In the framework of breast imaging, in contrast to mammography, commonly used to diagnose breast cancer, novel three-dimensional x-ray based imaging technologies, such as Digital Breast Tomosynthesis and breast-dedicated Computed tomography eliminate the problem of overlying tissues in conventional 2D images. Thus, they significantly improved the efficiency of large scale screening programs. Despite that, the small difference in x-ray attenuation, in particular between the glandular and tumour tissue, still constitutes a major problem in these methods. In recent years, the development of x-ray phase-contrast imaging techniques, which are able to measure the effects of x-rays refraction in the body, have shown promising results for refining breast cancer diagnosis. These techniques permit the visualization of soft-tissue structures that are not detectable by use of conventional x-ray radiographic methods, and also hold the potential to reduce the radiation dose delivered to the patient. Among the different phase-contrast techniques, the propagation based phase-contrast CT (PB-CT) method is the one analysed in this work. PB-CT does not require the use of any additional X-ray optical element, it is therefore the easiest method to implement.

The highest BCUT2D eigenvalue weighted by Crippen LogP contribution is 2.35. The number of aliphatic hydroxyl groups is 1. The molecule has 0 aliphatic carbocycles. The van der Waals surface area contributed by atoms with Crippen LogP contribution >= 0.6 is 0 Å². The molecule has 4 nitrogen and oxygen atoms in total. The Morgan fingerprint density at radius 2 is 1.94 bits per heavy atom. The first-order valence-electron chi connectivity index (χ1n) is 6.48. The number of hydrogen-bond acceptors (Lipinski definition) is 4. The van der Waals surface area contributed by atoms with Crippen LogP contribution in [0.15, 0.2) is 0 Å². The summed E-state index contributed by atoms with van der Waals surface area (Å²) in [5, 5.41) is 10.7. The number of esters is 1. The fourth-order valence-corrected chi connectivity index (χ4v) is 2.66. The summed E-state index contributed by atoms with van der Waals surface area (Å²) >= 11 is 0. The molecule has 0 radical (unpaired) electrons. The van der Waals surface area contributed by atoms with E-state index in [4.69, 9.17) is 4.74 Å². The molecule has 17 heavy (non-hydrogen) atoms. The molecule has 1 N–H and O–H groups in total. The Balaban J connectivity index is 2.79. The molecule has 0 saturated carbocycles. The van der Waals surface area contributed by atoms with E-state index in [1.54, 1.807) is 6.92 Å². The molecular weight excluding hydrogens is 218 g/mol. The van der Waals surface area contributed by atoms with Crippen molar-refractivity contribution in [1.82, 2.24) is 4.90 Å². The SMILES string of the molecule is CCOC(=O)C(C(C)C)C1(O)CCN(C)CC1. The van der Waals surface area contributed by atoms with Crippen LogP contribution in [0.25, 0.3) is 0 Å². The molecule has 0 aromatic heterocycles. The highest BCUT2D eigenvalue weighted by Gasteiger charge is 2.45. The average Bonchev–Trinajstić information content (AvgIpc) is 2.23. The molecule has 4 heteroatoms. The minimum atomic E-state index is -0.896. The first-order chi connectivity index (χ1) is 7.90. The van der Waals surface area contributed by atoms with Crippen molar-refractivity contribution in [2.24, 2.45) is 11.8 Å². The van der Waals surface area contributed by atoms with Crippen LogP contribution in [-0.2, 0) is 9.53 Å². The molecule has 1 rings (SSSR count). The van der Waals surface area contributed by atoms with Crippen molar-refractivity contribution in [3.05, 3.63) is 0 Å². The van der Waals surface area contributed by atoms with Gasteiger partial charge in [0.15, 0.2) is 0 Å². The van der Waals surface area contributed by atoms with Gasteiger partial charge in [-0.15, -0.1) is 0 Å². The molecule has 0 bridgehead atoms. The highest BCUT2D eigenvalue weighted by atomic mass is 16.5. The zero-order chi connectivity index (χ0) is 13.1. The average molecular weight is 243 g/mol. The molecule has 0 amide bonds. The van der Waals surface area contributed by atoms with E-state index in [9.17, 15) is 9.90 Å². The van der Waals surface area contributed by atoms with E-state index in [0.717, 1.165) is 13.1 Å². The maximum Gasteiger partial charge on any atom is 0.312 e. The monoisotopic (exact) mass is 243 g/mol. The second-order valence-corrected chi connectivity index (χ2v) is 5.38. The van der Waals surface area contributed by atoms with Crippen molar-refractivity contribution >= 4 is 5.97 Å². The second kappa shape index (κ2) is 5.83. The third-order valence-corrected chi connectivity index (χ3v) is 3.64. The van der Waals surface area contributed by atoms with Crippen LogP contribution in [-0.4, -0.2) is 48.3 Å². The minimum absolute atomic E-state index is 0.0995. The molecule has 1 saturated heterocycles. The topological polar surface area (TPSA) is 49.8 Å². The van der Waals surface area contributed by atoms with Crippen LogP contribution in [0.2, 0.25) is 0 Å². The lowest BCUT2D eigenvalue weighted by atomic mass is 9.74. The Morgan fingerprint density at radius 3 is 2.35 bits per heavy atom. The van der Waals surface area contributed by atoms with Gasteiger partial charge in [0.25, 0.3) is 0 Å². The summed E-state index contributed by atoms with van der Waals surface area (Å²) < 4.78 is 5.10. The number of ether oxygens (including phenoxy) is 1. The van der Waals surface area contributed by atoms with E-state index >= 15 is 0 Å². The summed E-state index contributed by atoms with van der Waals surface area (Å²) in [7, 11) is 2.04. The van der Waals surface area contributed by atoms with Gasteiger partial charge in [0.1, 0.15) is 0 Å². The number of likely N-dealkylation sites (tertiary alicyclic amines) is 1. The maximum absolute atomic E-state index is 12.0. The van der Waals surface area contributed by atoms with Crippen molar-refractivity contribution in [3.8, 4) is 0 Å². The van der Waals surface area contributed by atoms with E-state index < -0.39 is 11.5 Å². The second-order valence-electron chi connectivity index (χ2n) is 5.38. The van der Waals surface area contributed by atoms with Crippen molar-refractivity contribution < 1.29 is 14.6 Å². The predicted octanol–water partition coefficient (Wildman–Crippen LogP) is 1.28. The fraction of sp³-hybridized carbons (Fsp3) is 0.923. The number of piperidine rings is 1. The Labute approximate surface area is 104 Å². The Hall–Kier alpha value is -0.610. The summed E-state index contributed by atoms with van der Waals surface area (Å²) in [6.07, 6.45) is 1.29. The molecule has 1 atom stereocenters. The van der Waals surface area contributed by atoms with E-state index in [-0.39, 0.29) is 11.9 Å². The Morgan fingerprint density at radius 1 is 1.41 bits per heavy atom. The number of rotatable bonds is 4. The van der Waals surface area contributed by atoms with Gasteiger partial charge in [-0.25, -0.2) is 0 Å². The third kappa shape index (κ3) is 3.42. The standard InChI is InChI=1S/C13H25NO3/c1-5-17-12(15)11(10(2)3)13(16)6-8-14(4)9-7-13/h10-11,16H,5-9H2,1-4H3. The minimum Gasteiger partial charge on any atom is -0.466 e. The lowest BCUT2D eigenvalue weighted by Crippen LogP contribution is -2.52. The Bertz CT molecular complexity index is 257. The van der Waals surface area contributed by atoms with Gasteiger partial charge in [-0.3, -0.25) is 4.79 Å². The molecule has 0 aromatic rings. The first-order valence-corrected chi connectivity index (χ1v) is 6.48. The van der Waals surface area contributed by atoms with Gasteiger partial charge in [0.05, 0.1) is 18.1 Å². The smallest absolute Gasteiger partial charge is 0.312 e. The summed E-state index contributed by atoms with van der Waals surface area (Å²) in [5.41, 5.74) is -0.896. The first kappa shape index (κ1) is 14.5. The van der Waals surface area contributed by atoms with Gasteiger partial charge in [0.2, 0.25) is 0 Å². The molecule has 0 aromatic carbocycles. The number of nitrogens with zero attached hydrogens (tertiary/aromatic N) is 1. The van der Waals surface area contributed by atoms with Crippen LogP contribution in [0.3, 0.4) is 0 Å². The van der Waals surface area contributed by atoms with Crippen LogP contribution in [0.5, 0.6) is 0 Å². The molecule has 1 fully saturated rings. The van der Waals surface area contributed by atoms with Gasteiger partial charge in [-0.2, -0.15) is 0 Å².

Up to now the required level of spatial coherence of the incident x-ray beam used in PB-CT has practically limited its application to synchrotron facilities. However, the optimization of PB-CT for breast imaging will provide practical guidelines to evaluate novel generator-based phase-contrast setups (including analyser-based imaging, edge-illumination, and grating-based imaging) or compact sources.
The goal of this work is to evaluate how experimental conditions and reconstruction parameters affect the image quality in breast PB-CT and establish, from a quantitative point of view, the optimum combination of acquisition (distance, energy and detector) and reconstruction (δ∕β ratio and algorithm) parameters. Image quality of reconstructed images was quantitatively assessed measuring objective characteristics such as noise, Contrast-to-Noise ratio, edge sharpness and other indices considering also the delivered dose. The influence of each parameter was systematically evaluated, while the others were kept fixed.
We showed that the best images are obtained where the phase contrast effects are better exploited, using larger propagation distances, applying a phase retrieval algorithm and using iterative reconstruction algorithms rather than the conventional FBP one.
In general we showed that, with an adequate parameters optimization it is possible to obtain a good image quality even with very low radiation doses.